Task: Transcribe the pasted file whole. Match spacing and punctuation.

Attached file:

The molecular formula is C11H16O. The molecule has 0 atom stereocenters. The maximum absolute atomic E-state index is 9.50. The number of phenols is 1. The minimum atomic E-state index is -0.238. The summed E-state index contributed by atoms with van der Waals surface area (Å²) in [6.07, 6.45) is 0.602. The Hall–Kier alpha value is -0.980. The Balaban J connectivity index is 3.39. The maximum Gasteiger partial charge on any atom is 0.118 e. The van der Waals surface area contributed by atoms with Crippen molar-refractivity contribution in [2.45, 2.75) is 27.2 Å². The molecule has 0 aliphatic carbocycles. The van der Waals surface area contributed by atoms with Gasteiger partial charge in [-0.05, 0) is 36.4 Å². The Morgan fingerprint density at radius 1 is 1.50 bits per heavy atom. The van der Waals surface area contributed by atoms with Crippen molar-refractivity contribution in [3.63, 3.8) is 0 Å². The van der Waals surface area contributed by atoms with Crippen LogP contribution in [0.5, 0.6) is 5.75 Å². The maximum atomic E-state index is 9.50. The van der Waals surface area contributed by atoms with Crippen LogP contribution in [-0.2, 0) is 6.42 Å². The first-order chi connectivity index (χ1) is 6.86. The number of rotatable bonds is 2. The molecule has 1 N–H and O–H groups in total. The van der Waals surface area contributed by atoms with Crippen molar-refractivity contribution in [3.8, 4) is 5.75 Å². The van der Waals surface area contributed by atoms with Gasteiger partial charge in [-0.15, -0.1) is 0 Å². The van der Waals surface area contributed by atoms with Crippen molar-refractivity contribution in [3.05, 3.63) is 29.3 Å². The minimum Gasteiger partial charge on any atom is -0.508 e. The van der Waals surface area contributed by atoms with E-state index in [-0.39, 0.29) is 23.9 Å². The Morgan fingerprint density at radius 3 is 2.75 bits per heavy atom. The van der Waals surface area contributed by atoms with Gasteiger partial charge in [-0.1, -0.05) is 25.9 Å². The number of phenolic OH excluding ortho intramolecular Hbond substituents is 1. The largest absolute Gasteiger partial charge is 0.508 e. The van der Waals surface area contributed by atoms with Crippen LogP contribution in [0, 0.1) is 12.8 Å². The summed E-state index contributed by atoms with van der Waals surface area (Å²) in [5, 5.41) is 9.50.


The molecular formula is C11H16O. The molecule has 0 atom stereocenters. The maximum absolute atomic E-state index is 9.50. The number of phenols is 1. The minimum atomic E-state index is -0.238. The summed E-state index contributed by atoms with van der Waals surface area (Å²) in [6.07, 6.45) is 0.602. The Hall–Kier alpha value is -0.980. The Balaban J connectivity index is 3.39. The maximum Gasteiger partial charge on any atom is 0.118 e. The van der Waals surface area contributed by atoms with Crippen molar-refractivity contribution in [2.45, 2.75) is 27.2 Å². The molecule has 0 aliphatic carbocycles. The van der Waals surface area contributed by atoms with Gasteiger partial charge in [-0.05, 0) is 36.4 Å². The Morgan fingerprint density at radius 1 is 1.50 bits per heavy atom. The van der Waals surface area contributed by atoms with Crippen molar-refractivity contribution in [3.63, 3.8) is 0 Å². The van der Waals surface area contributed by atoms with Crippen LogP contribution in [0.5, 0.6) is 5.75 Å². The maximum atomic E-state index is 9.50. The van der Waals surface area contributed by atoms with Crippen LogP contribution in [-0.2, 0) is 6.42 Å². The first-order chi connectivity index (χ1) is 6.86. The number of rotatable bonds is 2. The molecule has 1 N–H and O–H groups in total. The van der Waals surface area contributed by atoms with Crippen molar-refractivity contribution in [3.8, 4) is 5.75 Å². The van der Waals surface area contributed by atoms with Gasteiger partial charge in [-0.15, -0.1) is 0 Å². The van der Waals surface area contributed by atoms with Crippen molar-refractivity contribution in [3.05, 3.63) is 29.3 Å². The minimum Gasteiger partial charge on any atom is -0.508 e. The van der Waals surface area contributed by atoms with E-state index in [-0.39, 0.29) is 23.9 Å². The Morgan fingerprint density at radius 3 is 2.75 bits per heavy atom. The van der Waals surface area contributed by atoms with Gasteiger partial charge in [-0.1, -0.05) is 25.9 Å². The number of phenolic OH excluding ortho intramolecular Hbond substituents is 1. The largest absolute Gasteiger partial charge is 0.508 e. The van der Waals surface area contributed by atoms with Crippen LogP contribution in [0, 0.1) is 12.8 Å². The summed E-state index contributed by atoms with van der Waals surface area (Å²) in [5, 5.41) is 9.50.